If you are behind on one or more of your student loan payments, it is important that you understand what your options are in terms of student loan repayment plans. While each plan has its benefits, not every student loan repayment plan is right for you. You need to ask yourself which option will best meet your needs while still offering you the financial security you need. Here are some of your options and what they may mean to you.

Under all four federal student loans, if your current loans are not fully repaid by the end of your current repayment period, the remaining loan balance forgiven is forgiven. For any income driven repayment plan, grace periods, minimum payment periods, and other periods of financial hardship deferment will count toward your overall repayment period. This period is also used to calculate your monthly income and to determine your monthly payments.

In a standard income-driven repayment program, your loan servicer will set up your payments to start at a specific amount, with a predetermined interest rate. The loan repayment period is then based on the loan term. If you wish to shorten your grace period and lower your payments, you can talk to your loan servicer.

A short income-driven repayment program allows you to choose either a fixed monthly payment amount or a flexible monthly payment amount. With a fixed monthly payment amount, your interest rate is set at the same level as your loan’s interest rate; if you wish to change this rate, you can do so up to twelve months prior to your loan’s maturity date. If you want a lower interest rate but cannot change your loan term until after twelve months, you can use a flexible monthly payment amount that allows you to adjust your payment amount up or down throughout the grace period. You do not have to pay the full amount of your loan until the grace period is complete; however, if you do extend your loan term, you will be charged an extra fee.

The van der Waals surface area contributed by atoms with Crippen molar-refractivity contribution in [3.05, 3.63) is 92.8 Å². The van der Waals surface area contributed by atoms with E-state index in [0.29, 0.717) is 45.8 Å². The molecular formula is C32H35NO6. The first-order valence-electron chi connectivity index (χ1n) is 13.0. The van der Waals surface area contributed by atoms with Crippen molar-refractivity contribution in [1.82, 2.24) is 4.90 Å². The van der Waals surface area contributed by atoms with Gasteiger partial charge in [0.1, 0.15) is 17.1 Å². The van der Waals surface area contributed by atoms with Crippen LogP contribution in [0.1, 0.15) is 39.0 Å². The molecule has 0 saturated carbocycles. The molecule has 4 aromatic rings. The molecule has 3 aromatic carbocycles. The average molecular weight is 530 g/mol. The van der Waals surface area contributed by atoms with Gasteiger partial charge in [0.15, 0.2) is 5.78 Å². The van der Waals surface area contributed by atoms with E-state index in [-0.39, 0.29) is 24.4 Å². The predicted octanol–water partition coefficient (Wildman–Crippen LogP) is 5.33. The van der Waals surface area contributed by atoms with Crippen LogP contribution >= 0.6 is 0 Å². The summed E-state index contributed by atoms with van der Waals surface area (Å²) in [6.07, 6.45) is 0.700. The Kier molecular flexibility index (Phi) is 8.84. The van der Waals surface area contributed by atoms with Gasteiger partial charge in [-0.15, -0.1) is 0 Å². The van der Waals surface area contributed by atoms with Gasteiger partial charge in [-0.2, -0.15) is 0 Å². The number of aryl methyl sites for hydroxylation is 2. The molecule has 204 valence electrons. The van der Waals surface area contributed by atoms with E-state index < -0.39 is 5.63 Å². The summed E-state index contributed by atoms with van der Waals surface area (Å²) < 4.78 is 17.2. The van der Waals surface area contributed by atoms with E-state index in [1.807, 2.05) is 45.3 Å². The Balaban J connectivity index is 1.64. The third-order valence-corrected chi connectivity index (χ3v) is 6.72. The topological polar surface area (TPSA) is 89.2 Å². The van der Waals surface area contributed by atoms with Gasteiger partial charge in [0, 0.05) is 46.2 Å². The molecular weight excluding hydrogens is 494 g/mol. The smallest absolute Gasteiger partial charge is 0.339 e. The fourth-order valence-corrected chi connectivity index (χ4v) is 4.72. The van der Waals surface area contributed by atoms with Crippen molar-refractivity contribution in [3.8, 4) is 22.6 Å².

There are two types of income tax deferment options available to you. The first type of income tax deferment is referred to as the installment plan. Under this option, your interest starts tax free immediately; however, you will not receive any relief on federal income taxes until the first month of your loan’s payment is completed. The second option is referred to as the installment agreement. Under this plan, you agree to pay a portion of your loan’s interest and to pay taxes only on the amount of the loan that is paid in a lump sum.

To qualify for federal student loans, you must qualify for one or both of these alternative documentation requirements. If you do not meet the specific requirements, you may still be able to qualify for loan forgiveness. To find out if you do qualify for federal student loans’ loan forgiveness programs, contact your servicer. Your service is likely to offer several loan forgiveness options based on various factors, including your financial history, employment history, and family circumstances.

A major benefit of income-driven plans is that they provide flexible monthly payment amounts. For most borrowers, federal student loan repayment plans with flexible monthly payment amounts are the best repayment plan options available to them. When your payments are set at a level that you can afford, it makes it much easier to pay them off.

Another option that you have with income-driven plans is the ability to set payments to a fixed amount. If you choose to go this route, you may be subject to a graduated level of income-based repayment. The first level of repayments (or income-based plans) will be lower than the level of payments you would receive if you continued with the traditional 12-month standard repayment plan. If you meet all of the other requirements for eligibility for the ICR plans, you may also qualify for reduced interest rates on your federal student loan.